Despite its immediate mobilising effects, climate fear limits the scope and ambitions of action we can take.
Since the deadly heat of Summer 2018, the need for urgent climate action has been inescapable and widely felt. The IPCC's ominous deadline of 12 years to limit climate catastrophe has started an anxiety-inducing countdown in the heads of many for whom climate was previously a secondary concern. One response was David Wallace-Wells' recent call for panic in The New York Times.
Wallace-Wells makes the case that now is time to embrace “alarmism", amidst a comprehensive account of climate science and an outline of the severity of climate breakdown's catastrophic effects. He concludes by asking, “What creates more sense of urgency than fear?” For Wallace-Wells, fear of what is to come could be the best catalyst of action.
I have seen this fear-driven alarmism grip many in the UK climate movement since the summer. It has also effectively inspired many new people to join us in taking action. But climate fear limits the scope and ambitions of the action we can take.
Our attitude to the climate crisis should be led by the global wave of youth strikes. Callum Cant reported from the UK strikes on 15 February that the the word 'hope' was the one common denominator across students' placards.
Hope was in their faces as they climbed on top of post boxes and ran through the streets. As scientists warn of the worst scenarios, the climate movement must give these children a future to be optimistic about.
The explosion of the Green New Deal into the mainstream of US politics has provided one source of hope. It is now beginning to cut through in the UK, where it was originally conceived.
On 13 February, activists from the Labour Party and climate movement came together to discuss what building a Green New Deal for the many could look like. Rebecca Long-Bailey, Shadow Secretary of State for Business, Energy & Industrial Strategy, took the opportunity to layout Labour's approach to their proposed 'green transformation'. Long-Bailey announced a national call for evidence on how a zero-carbon future could work best for the UK's towns and cities.
It would be easy to quickly adopt a headline-grabbing suite of climate policies which herald the severity of the climate emergency, but fall down on the details. Labour recognises the need to bring every community along by engaging them on developing radical plans for their own future.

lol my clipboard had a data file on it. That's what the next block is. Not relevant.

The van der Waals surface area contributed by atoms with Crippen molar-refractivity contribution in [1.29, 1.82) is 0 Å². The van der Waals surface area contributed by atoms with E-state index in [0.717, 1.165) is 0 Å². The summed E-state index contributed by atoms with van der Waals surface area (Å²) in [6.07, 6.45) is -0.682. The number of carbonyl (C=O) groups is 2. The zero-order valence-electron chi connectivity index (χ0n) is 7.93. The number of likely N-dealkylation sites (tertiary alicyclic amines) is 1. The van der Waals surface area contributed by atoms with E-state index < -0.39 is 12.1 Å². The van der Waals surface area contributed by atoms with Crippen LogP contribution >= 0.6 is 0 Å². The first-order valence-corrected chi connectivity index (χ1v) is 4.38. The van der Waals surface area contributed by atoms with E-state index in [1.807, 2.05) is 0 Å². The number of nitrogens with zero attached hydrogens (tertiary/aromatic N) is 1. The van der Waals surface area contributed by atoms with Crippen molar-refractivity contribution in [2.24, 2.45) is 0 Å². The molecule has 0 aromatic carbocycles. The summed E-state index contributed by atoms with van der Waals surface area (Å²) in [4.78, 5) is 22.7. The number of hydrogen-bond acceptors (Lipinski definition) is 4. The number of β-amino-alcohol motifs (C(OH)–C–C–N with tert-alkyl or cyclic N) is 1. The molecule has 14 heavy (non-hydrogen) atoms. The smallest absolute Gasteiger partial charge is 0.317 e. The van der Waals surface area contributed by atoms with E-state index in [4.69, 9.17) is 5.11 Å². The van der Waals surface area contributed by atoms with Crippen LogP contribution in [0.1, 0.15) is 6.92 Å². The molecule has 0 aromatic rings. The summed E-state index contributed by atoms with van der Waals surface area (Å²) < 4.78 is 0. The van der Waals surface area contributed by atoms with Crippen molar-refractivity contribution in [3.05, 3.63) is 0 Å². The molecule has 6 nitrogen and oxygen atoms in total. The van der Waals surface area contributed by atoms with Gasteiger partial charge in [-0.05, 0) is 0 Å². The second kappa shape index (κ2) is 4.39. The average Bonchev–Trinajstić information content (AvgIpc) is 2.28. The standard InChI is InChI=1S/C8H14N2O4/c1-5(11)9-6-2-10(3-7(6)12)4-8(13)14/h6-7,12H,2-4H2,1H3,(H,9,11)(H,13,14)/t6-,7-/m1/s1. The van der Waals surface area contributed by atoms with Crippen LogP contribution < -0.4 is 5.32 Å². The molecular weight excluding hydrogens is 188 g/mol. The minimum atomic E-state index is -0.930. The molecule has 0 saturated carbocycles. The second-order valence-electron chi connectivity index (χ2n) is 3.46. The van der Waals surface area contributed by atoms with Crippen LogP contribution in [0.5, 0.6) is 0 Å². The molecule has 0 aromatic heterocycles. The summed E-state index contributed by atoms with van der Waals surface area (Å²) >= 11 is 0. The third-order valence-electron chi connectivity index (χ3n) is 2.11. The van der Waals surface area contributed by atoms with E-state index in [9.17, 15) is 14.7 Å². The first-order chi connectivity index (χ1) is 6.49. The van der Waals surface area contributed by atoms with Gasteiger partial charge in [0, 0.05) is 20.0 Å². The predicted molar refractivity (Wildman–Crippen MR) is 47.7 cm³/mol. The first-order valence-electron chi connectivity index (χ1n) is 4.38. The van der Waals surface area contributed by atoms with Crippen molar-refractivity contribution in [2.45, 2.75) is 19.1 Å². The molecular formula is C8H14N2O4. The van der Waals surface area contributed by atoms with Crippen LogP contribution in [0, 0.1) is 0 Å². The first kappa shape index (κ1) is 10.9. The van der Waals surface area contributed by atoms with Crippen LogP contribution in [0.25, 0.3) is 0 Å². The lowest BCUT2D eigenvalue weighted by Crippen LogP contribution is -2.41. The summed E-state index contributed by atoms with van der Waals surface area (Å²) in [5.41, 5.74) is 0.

In contrast, the Scottish Green Party are currently proposing a Climate Emergency Bill for the Scottish Parliament.
This language invokes the urgency and alarmism of climate fear, but contains relatively unambitious targets and false solutions. It only proposes net-zero emissions by 2040. Net-zero is based on non-existent technologies and probable land grabs.
Our aim in the Global North should be full decarbonisation by 2030. The Climate Emergency Bill offers a suite of imprecise policies contributing to decarbonisation, but together they are insufficiently transformative to sufficiently rewire the economy.
Wallace-Well points to the rise of Extinction Rebellion (XR) as an example of the success of alarmism and climate fear. Indeed, XR has successfully mobilised large numbers and frustrated traffic in parts of London with demands including “tell the truth” and for the declaration of climate emergency. However, their panic-organising has little strategy or demands beyond advanced awareness raising.
XR's more tangible demand for a Citizens' Assembly to decide and oversee exactly what to do illustrates how few answers they have. This political vacuity gives rise to rhetorically powerful but substantively weak proposals like the Scottish Greens'.
Instead, our response must be to put forward an unashamedly political program to fully decarbonise and transform the global political economy so that it works for the many, not the few.
Kate Aronoff's case for the Green New Deal paints a hopeful picture of what life could be like for the next generation.
Our message to students striking for climate can be that together we will build a luxurious future of universal public services like free education and health care; cheap, highly connected public transit; green jobs for all; and participatory democratic control of our economic and political lives - all ecologically underwritten by full decarbonisation.
Now is not the time to panic. It is not productive to induce climate fear to provoke a movement demanding governments hurriedly do something.
The climate movement and progressive parties must take responsibility to listen to and interpret the hopes, fears and ideas of people across generations, industries, cultures and communities about climate and wider social injustices. We can reconstruct those feelings into a coherent articulation of a future that inspires hope and optimism.
Although the clock is ticking, a prosperous and sustainable future is on the horizon. The urgency of the climate crisis gives us the opportunity to build it together.
Chris Satmarsh is co-director of cimate change campaigns at People & Planet. He tweets at @chris_saltmarsh.